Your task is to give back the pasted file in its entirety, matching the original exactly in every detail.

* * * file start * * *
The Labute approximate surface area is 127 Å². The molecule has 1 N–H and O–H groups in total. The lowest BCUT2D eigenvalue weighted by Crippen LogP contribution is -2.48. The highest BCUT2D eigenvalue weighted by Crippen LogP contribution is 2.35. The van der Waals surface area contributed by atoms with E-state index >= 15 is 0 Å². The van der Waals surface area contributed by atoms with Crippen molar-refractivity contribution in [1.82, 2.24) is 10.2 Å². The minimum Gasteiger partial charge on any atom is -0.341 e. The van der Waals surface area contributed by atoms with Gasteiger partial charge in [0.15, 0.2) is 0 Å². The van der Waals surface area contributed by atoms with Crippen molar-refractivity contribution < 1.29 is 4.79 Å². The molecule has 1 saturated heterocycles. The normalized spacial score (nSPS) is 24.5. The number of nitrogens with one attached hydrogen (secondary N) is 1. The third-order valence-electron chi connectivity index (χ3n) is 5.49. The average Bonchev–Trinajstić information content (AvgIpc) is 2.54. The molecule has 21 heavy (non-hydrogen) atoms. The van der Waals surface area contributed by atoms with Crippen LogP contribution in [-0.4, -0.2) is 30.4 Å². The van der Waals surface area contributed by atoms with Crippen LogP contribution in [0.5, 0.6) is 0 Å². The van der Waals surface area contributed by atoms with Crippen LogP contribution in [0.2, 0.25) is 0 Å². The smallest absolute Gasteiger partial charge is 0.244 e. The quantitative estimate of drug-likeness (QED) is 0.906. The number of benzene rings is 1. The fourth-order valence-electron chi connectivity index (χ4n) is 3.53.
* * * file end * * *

The Labute approximate surface area is 127 Å². The molecule has 1 N–H and O–H groups in total. The lowest BCUT2D eigenvalue weighted by Crippen LogP contribution is -2.48. The highest BCUT2D eigenvalue weighted by Crippen LogP contribution is 2.35. The van der Waals surface area contributed by atoms with E-state index >= 15 is 0 Å². The van der Waals surface area contributed by atoms with Crippen molar-refractivity contribution in [1.82, 2.24) is 10.2 Å². The minimum Gasteiger partial charge on any atom is -0.341 e. The van der Waals surface area contributed by atoms with Gasteiger partial charge in [0.15, 0.2) is 0 Å². The van der Waals surface area contributed by atoms with Crippen molar-refractivity contribution < 1.29 is 4.79 Å². The molecule has 1 saturated heterocycles. The normalized spacial score (nSPS) is 24.5. The number of nitrogens with one attached hydrogen (secondary N) is 1. The third-order valence-electron chi connectivity index (χ3n) is 5.49. The average Bonchev–Trinajstić information content (AvgIpc) is 2.54. The molecule has 21 heavy (non-hydrogen) atoms. The van der Waals surface area contributed by atoms with Crippen LogP contribution in [-0.4, -0.2) is 30.4 Å². The van der Waals surface area contributed by atoms with Crippen LogP contribution in [0.5, 0.6) is 0 Å². The van der Waals surface area contributed by atoms with Crippen LogP contribution in [0.2, 0.25) is 0 Å². The smallest absolute Gasteiger partial charge is 0.244 e. The quantitative estimate of drug-likeness (QED) is 0.906. The number of benzene rings is 1. The fourth-order valence-electron chi connectivity index (χ4n) is 3.53.